Theories of change are essential components of development programming. Yet they are often the last to be developed in the programme cycle – an afterthought to justify activities which have already been planned or to satisfy donor imperatives. This policy memo by Alex de Waal, Aditya Sarkar, Sarah Detzner and Ben Spatz, refocuses attention on the theory of change as a first step to thinking about how and why we think certain actions and strategies will produce desired change or achieve specific policy outcomes.  

This memo focuses on the following question: how can activists and external actors create evidence-based theories of change to end armed conflict, strengthen governance institutions, reform the security sector, and/or promote democracy or justice for political systems that operate as ‘violent political marketplaces’? In answering these questions, the memo provides practical recommendations for democracy activists and external actors.

‘Violent political marketplaces’ are countries that have been known as ‘fragile states’ but could also (and more accurately) be described as open political systems on the margins of global capitalism.  Politics in these countries is transactional and structured according to laws of supply and demand rather than regulated by formal institutions. Moreover, these political systems are often very violent. Examples include Somalia, South Sudan, Sudan, Yemen, the Democratic Republic of the Congo (DRC) and arguably Syria and Iraq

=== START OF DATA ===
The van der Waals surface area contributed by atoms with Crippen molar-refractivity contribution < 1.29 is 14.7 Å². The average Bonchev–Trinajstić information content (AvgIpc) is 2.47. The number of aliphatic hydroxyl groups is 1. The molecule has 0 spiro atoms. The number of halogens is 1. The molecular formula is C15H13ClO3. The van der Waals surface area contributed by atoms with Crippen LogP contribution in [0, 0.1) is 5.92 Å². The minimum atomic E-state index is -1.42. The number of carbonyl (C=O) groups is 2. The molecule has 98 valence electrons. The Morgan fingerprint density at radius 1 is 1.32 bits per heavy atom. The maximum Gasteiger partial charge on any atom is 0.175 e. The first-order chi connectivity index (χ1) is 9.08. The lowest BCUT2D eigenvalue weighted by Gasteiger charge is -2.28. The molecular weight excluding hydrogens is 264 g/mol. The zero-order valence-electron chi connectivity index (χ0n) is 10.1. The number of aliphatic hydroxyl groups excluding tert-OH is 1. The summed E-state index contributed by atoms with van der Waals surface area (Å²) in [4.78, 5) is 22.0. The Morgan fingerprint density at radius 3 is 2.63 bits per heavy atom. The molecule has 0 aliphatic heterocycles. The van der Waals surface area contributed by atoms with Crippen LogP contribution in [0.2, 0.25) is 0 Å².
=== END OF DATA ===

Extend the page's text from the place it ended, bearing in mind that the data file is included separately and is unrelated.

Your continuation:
We argue that theories of change in these contexts need to focus on the logic of transactional politics rather than on formal institutions.  A key aspect of this is accounting for constant turbulence and unpredictability, while remaining aware of how external dynamics are an integral part of these systems.  Following from this – we conclude that three broad types of interventions are possible: (a) tactically engineering short term outcomes to reduce violence; (b) a top-down reconfiguration of the political system; and (c) preparing the ground so that domestic actors can take advantage of eventual opportunities for democratic transformation. These interventions each come with their own risks, operate across variable time-scales, and may be combined; in all cases, however, they need to be tailored to the particularities of the political system in question. 

Read the full memo “A Theory of Change for Violent Political Marketplaces. Additional research and policy recommendations for engaging in ‘violent political marketplaces’ is available here and here.

The Conflict Research Programme aims to understand why contemporary violence is so difficult to end and to analyse the underlying political economy of violence with a view to informing policy.   Research sites are Iraq, Syria, South Sudan, Somalia and the Democratic Republic of Congo. Learn more about the Conflict Research Programme.

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